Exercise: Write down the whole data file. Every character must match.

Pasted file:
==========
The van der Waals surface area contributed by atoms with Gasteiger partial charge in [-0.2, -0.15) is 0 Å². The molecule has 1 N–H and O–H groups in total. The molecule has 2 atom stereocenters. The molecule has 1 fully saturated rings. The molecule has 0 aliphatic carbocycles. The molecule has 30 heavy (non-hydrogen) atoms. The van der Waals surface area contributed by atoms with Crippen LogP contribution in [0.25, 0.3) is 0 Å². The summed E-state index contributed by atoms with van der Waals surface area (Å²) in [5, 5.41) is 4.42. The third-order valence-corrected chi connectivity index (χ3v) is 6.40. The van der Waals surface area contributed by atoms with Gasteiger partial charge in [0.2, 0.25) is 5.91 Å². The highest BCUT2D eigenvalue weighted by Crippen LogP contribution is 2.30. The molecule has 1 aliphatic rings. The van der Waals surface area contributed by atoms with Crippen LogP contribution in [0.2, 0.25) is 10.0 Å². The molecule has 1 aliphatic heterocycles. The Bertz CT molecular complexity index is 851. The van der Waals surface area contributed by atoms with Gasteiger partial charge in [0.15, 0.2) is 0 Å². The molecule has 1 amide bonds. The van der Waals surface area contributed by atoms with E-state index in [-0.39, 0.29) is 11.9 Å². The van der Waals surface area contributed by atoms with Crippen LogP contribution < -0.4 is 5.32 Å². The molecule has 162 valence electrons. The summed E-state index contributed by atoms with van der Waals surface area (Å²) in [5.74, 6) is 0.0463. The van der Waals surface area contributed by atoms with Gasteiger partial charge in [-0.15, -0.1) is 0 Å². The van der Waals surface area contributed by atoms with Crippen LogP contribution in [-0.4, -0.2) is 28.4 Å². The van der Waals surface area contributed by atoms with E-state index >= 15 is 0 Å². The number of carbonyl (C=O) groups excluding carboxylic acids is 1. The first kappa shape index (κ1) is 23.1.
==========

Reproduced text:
The van der Waals surface area contributed by atoms with Gasteiger partial charge in [-0.2, -0.15) is 0 Å². The molecule has 1 N–H and O–H groups in total. The molecule has 2 atom stereocenters. The molecule has 1 fully saturated rings. The molecule has 0 aliphatic carbocycles. The molecule has 30 heavy (non-hydrogen) atoms. The van der Waals surface area contributed by atoms with Crippen LogP contribution in [0.25, 0.3) is 0 Å². The summed E-state index contributed by atoms with van der Waals surface area (Å²) in [5, 5.41) is 4.42. The third-order valence-corrected chi connectivity index (χ3v) is 6.40. The van der Waals surface area contributed by atoms with Gasteiger partial charge in [0.2, 0.25) is 5.91 Å². The highest BCUT2D eigenvalue weighted by Crippen LogP contribution is 2.30. The molecule has 1 aliphatic rings. The van der Waals surface area contributed by atoms with Crippen LogP contribution in [0.2, 0.25) is 10.0 Å². The molecule has 1 aliphatic heterocycles. The Bertz CT molecular complexity index is 851. The van der Waals surface area contributed by atoms with Gasteiger partial charge in [0.15, 0.2) is 0 Å². The molecule has 1 amide bonds. The van der Waals surface area contributed by atoms with E-state index in [-0.39, 0.29) is 11.9 Å². The van der Waals surface area contributed by atoms with Crippen LogP contribution < -0.4 is 5.32 Å². The molecule has 162 valence electrons. The summed E-state index contributed by atoms with van der Waals surface area (Å²) in [5.74, 6) is 0.0463. The van der Waals surface area contributed by atoms with Gasteiger partial charge in [-0.15, -0.1) is 0 Å². The van der Waals surface area contributed by atoms with Crippen LogP contribution in [-0.4, -0.2) is 28.4 Å². The van der Waals surface area contributed by atoms with E-state index >= 15 is 0 Å². The number of carbonyl (C=O) groups excluding carboxylic acids is 1. The first kappa shape index (κ1) is 23.1.